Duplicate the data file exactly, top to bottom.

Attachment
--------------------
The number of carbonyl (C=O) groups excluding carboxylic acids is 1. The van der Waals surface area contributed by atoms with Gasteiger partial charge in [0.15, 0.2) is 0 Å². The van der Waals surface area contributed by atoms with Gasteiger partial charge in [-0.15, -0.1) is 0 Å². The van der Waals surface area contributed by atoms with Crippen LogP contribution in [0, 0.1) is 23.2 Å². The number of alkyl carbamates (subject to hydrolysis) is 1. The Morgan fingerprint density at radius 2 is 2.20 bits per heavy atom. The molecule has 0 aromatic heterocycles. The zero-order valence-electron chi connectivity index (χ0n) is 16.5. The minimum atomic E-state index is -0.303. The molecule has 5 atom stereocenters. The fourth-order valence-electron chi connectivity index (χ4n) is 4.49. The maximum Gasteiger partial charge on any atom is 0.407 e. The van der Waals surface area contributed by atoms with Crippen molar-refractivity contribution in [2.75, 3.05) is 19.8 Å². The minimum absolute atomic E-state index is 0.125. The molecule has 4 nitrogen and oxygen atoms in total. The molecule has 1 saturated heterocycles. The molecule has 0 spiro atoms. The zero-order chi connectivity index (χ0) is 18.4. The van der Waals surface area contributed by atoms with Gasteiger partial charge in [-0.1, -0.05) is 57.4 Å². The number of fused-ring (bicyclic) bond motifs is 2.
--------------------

The number of carbonyl (C=O) groups excluding carboxylic acids is 1. The van der Waals surface area contributed by atoms with Gasteiger partial charge in [0.15, 0.2) is 0 Å². The van der Waals surface area contributed by atoms with Gasteiger partial charge in [-0.15, -0.1) is 0 Å². The van der Waals surface area contributed by atoms with Crippen LogP contribution in [0, 0.1) is 23.2 Å². The number of alkyl carbamates (subject to hydrolysis) is 1. The Morgan fingerprint density at radius 2 is 2.20 bits per heavy atom. The molecule has 0 aromatic heterocycles. The zero-order valence-electron chi connectivity index (χ0n) is 16.5. The minimum atomic E-state index is -0.303. The molecule has 5 atom stereocenters. The fourth-order valence-electron chi connectivity index (χ4n) is 4.49. The maximum Gasteiger partial charge on any atom is 0.407 e. The van der Waals surface area contributed by atoms with Crippen molar-refractivity contribution in [2.75, 3.05) is 19.8 Å². The minimum absolute atomic E-state index is 0.125. The molecule has 4 nitrogen and oxygen atoms in total. The molecule has 1 saturated heterocycles. The molecule has 0 spiro atoms. The zero-order chi connectivity index (χ0) is 18.4. The van der Waals surface area contributed by atoms with Gasteiger partial charge in [-0.1, -0.05) is 57.4 Å². The number of fused-ring (bicyclic) bond motifs is 2.